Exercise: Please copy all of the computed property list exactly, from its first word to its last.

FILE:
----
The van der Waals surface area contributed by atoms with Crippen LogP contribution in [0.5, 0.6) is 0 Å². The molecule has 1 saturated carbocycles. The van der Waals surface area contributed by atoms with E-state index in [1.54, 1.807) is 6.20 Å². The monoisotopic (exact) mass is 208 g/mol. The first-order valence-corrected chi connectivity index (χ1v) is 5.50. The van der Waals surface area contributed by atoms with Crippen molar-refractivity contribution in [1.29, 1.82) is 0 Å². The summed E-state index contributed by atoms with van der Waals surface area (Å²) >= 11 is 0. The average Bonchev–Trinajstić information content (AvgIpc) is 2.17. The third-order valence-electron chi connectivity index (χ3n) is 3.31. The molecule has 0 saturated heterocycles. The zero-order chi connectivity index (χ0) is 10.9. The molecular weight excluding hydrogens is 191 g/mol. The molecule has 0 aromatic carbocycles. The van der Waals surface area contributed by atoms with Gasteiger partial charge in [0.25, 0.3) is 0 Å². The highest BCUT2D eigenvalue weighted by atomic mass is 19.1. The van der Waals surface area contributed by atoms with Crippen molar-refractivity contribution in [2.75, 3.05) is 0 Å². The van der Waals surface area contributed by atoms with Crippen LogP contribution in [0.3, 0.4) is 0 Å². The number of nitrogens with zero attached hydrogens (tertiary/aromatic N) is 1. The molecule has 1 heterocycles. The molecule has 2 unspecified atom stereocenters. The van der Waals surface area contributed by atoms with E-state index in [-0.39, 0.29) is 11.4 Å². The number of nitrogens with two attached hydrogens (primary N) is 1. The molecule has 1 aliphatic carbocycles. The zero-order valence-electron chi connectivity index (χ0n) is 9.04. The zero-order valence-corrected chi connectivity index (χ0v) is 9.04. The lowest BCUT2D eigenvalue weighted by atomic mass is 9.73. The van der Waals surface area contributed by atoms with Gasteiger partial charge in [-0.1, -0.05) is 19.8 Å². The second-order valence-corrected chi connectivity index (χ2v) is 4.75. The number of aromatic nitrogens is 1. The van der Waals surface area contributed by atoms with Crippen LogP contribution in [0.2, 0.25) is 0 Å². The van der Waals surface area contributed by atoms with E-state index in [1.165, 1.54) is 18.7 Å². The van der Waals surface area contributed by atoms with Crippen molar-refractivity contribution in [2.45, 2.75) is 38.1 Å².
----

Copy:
The van der Waals surface area contributed by atoms with Crippen LogP contribution in [0.5, 0.6) is 0 Å². The molecule has 1 saturated carbocycles. The van der Waals surface area contributed by atoms with E-state index in [1.54, 1.807) is 6.20 Å². The monoisotopic (exact) mass is 208 g/mol. The first-order valence-corrected chi connectivity index (χ1v) is 5.50. The van der Waals surface area contributed by atoms with Crippen molar-refractivity contribution in [1.29, 1.82) is 0 Å². The summed E-state index contributed by atoms with van der Waals surface area (Å²) >= 11 is 0. The average Bonchev–Trinajstić information content (AvgIpc) is 2.17. The third-order valence-electron chi connectivity index (χ3n) is 3.31. The molecule has 0 saturated heterocycles. The zero-order chi connectivity index (χ0) is 10.9. The molecular weight excluding hydrogens is 191 g/mol. The molecule has 0 aromatic carbocycles. The van der Waals surface area contributed by atoms with Gasteiger partial charge in [0.25, 0.3) is 0 Å². The highest BCUT2D eigenvalue weighted by atomic mass is 19.1. The van der Waals surface area contributed by atoms with Crippen molar-refractivity contribution in [2.75, 3.05) is 0 Å². The van der Waals surface area contributed by atoms with Crippen LogP contribution in [0.3, 0.4) is 0 Å². The number of nitrogens with zero attached hydrogens (tertiary/aromatic N) is 1. The molecule has 1 heterocycles. The molecule has 2 unspecified atom stereocenters. The van der Waals surface area contributed by atoms with E-state index in [-0.39, 0.29) is 11.4 Å². The number of nitrogens with two attached hydrogens (primary N) is 1. The molecule has 1 aliphatic carbocycles. The zero-order valence-electron chi connectivity index (χ0n) is 9.04. The zero-order valence-corrected chi connectivity index (χ0v) is 9.04. The lowest BCUT2D eigenvalue weighted by atomic mass is 9.73. The van der Waals surface area contributed by atoms with Gasteiger partial charge in [-0.1, -0.05) is 19.8 Å². The second-order valence-corrected chi connectivity index (χ2v) is 4.75. The number of aromatic nitrogens is 1. The van der Waals surface area contributed by atoms with Crippen LogP contribution in [0.2, 0.25) is 0 Å². The van der Waals surface area contributed by atoms with E-state index in [1.165, 1.54) is 18.7 Å². The van der Waals surface area contributed by atoms with Crippen molar-refractivity contribution in [2.45, 2.75) is 38.1 Å².